GCMHP has also tried to overcome the stigma against mental illness that is common in Palestinian (and wider Arab) society and which may deter people from admitting they have a mental symptom and from seeking help.
The work of GCMHP is of relevance not only to Gaza, but to the Middle East and beyond. Its two-year diploma course in community mental health, taught in conjunction with several foreign universities, is the only course of its kind in the Middle East. GCMHP has drawn up a five-year plan which is due to start this year and which needs around $3 million a year. This year there is a deficit of between $200,000 and $300,000 and for next year they are assured of only around half the funds. Funds come most from Scandinavian countries and the European Union. In the future GCMHP hopes to set up a Trust Fund or Waqf to meet its financial needs.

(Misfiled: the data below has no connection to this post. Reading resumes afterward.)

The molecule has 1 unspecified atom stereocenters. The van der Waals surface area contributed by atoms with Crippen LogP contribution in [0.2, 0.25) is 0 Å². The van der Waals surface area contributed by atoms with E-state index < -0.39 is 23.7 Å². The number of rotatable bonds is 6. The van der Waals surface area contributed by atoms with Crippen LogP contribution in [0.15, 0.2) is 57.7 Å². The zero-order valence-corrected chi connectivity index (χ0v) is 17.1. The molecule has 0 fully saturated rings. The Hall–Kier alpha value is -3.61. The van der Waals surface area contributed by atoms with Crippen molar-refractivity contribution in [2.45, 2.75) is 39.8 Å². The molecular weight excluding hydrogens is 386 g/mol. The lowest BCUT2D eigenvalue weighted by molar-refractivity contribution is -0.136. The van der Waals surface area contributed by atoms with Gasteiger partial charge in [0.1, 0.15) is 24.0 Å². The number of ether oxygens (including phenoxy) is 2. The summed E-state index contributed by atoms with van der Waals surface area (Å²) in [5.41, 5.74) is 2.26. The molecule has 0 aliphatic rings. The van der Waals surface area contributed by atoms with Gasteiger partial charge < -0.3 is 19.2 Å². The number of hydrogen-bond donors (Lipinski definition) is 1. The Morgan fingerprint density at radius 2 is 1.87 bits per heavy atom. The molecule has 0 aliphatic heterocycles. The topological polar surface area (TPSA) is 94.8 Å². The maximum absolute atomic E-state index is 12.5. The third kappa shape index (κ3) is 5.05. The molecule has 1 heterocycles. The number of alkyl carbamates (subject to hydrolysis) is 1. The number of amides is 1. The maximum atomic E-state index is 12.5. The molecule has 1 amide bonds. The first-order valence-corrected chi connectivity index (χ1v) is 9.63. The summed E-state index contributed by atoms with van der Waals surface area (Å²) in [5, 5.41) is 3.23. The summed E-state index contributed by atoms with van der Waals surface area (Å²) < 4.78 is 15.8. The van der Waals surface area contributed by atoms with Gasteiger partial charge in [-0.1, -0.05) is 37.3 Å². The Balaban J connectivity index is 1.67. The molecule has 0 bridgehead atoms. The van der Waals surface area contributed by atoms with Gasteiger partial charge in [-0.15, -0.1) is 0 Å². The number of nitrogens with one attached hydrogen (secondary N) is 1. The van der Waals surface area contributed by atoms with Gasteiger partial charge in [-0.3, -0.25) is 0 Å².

The five-year plan would develop the services to reach more people, would upgrade the staff and would train more people. It would also strengthen links within the region in areas such as human rights, women’s rights, children, torture and rehabilitation. Countries such as Algeria, Iraq, Kuwait, Sudan and Lebanon have serious problems in some of these areas, El-Sarraj notes.
In Britain GCMHP has a small support organisation which is funded by Lord Sainsbury’s Linbury Trust. “Lord Sainsbury told me ‘part of my heart is in Gaza’” El-Sarraj recalls. “He served with the British Army there and saw the whole tragedy of the Palestinians and the uprooting and the refugees.”